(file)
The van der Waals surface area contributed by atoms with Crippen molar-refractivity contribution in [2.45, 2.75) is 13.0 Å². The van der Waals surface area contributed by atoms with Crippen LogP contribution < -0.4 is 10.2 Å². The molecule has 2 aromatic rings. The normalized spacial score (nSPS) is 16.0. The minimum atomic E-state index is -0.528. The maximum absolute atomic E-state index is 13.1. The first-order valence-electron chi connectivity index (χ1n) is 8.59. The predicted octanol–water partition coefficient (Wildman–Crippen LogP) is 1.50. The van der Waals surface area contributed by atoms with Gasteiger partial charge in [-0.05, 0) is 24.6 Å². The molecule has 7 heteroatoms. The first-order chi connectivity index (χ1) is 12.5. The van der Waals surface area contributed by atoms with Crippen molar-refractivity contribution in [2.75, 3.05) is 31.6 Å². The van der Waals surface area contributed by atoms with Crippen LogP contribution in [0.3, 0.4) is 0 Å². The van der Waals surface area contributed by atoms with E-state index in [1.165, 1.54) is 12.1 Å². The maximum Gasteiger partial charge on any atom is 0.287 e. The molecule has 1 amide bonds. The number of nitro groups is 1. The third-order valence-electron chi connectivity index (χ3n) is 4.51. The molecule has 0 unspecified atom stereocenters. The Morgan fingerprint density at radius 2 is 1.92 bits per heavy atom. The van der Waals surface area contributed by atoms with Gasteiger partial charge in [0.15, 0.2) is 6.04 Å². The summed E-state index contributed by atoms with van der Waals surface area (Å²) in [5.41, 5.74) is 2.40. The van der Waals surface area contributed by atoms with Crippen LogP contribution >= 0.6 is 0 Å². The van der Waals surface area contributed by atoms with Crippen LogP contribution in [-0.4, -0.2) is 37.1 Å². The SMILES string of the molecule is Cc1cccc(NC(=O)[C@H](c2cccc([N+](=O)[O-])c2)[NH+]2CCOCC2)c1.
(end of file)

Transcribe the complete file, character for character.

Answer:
The van der Waals surface area contributed by atoms with Crippen molar-refractivity contribution in [2.45, 2.75) is 13.0 Å². The van der Waals surface area contributed by atoms with Crippen LogP contribution < -0.4 is 10.2 Å². The molecule has 2 aromatic rings. The normalized spacial score (nSPS) is 16.0. The minimum atomic E-state index is -0.528. The maximum absolute atomic E-state index is 13.1. The first-order valence-electron chi connectivity index (χ1n) is 8.59. The predicted octanol–water partition coefficient (Wildman–Crippen LogP) is 1.50. The van der Waals surface area contributed by atoms with Gasteiger partial charge in [-0.05, 0) is 24.6 Å². The molecule has 7 heteroatoms. The first-order chi connectivity index (χ1) is 12.5. The van der Waals surface area contributed by atoms with Crippen molar-refractivity contribution in [2.75, 3.05) is 31.6 Å². The van der Waals surface area contributed by atoms with Crippen LogP contribution in [0.3, 0.4) is 0 Å². The van der Waals surface area contributed by atoms with E-state index in [1.165, 1.54) is 12.1 Å². The maximum Gasteiger partial charge on any atom is 0.287 e. The molecule has 1 amide bonds. The number of nitro groups is 1. The third-order valence-electron chi connectivity index (χ3n) is 4.51. The molecule has 0 unspecified atom stereocenters. The Morgan fingerprint density at radius 2 is 1.92 bits per heavy atom. The van der Waals surface area contributed by atoms with Gasteiger partial charge in [0.15, 0.2) is 6.04 Å². The summed E-state index contributed by atoms with van der Waals surface area (Å²) in [5.41, 5.74) is 2.40. The van der Waals surface area contributed by atoms with Crippen LogP contribution >= 0.6 is 0 Å². The van der Waals surface area contributed by atoms with Crippen LogP contribution in [-0.4, -0.2) is 37.1 Å². The SMILES string of the molecule is Cc1cccc(NC(=O)[C@H](c2cccc([N+](=O)[O-])c2)[NH+]2CCOCC2)c1.